A serial complainer who made persistent calls to the police department that investigates corrupt officers has been given a suspended jail term and a six-week curfew.
David Beaver, 50, of Tulketh Crescent, Ashton-on-Ribble, Preston, was found guilty of breaching an anti-social behaviour order by making unnecessary and persistent calls to Lancashire Police’s professional standards department and data protection unit at Hutton, near Preston, over a three-month period between January 1 and April 30 this year.
The two-year order was imposed in October 2012 at South Ribble Magistrates’ Court after the former Leyland man was found to have caused a nuisance to police and his neighbours, and had called 999 with “ridiculous claims”.
In one case, he called 999 to report that his bin had been moved – but insists he had been in a dispute with a neighbour who purposely moved his wheelie bin to a place where it would not be emptied.
Beaver caused criminal damage to property, threatened residents, and abused 999 call takers – but pleaded his innocence.
After the Asbo was imposed he moved to Preston from where the new offences took place.
Today he told the Evening Post he had made the calls to the data department in an effort to get information about someone who assaulted him, against whom he wanted to pursue a civil claim.
He said: “This is about me trying to exercise my right as a civilian to get information from the police. They were being obstructive.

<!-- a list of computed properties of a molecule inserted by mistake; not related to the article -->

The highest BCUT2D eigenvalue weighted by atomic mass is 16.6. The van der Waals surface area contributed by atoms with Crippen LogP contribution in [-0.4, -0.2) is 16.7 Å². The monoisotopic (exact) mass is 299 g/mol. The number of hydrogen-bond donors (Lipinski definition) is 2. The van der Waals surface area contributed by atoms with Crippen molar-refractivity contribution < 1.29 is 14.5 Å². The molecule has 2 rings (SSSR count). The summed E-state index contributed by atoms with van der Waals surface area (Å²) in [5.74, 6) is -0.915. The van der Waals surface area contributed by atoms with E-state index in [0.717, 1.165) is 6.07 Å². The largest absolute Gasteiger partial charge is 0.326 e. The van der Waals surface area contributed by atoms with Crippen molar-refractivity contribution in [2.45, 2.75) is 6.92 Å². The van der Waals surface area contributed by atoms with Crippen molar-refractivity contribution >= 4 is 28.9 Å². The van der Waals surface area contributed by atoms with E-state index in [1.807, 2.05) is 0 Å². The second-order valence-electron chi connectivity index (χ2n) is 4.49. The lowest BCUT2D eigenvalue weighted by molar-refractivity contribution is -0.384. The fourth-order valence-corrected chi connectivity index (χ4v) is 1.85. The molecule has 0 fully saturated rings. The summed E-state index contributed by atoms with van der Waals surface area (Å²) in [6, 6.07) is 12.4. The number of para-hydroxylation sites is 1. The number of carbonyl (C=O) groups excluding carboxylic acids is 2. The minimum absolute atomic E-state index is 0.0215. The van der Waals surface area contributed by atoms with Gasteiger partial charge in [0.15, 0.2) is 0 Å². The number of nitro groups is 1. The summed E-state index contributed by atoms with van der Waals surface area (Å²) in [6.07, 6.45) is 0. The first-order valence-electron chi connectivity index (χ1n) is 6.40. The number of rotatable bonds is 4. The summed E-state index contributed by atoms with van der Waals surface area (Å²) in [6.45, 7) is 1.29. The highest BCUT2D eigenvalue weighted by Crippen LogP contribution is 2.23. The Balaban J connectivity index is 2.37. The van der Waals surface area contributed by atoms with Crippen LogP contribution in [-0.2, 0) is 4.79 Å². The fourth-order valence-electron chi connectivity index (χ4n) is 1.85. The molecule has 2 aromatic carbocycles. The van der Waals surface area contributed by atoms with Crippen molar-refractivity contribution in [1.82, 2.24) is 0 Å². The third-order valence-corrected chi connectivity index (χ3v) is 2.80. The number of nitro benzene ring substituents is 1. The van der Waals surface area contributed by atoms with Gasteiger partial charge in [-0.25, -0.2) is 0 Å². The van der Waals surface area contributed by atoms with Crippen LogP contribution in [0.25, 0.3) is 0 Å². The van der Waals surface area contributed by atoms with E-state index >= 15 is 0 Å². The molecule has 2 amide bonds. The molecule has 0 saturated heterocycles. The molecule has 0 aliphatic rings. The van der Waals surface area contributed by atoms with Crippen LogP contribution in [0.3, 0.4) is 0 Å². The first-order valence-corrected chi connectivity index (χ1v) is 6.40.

“The most calls I made in one day was three. The other 10 were scattered over three months.
“I was assaulted in June 2012, but the man was let off with a police caution.
“I decided to make a civil claim but was told I need to submit the other man’s address details.
“As far as I’m concerned I was calling to ask for an address of someone who had committed a crime against me so that I could pursue a civil claim.
“But they were being difficult and wouldn’t provide the information I needed.
“I was not abusive to anybody. The calls were not complaints, they were to discuss my FOI request. I made 13 calls in three months, but was on the phone for between two and five minutes each time.”
A police source confirmed in the run-up to the period of the offences Beaver has been convicted of, he had made several complaints – including one that he had not received a stamped addressed envelope to send a reply to Lancashire Police.
Each one had taken time to investigate.
During the period of the recent offences, it is understood the calls centred around grievances that he had not been responded to within 28 days.
The magistrates ruled it was a “serious matter” and sentenced him to six weeks in jail, suspended for 12 months, due to his previous record.
He was ordered to pay an £80 victim surcharge and costs of £150.
The court heard the offence were committed while Beaver was subject to an 18-month conditional discharge from Chorley Magistrates’ Court for criminal damage, imposed in April 2012.
A police spokesman said the force was pleased the case had concluded but did not want to comment further.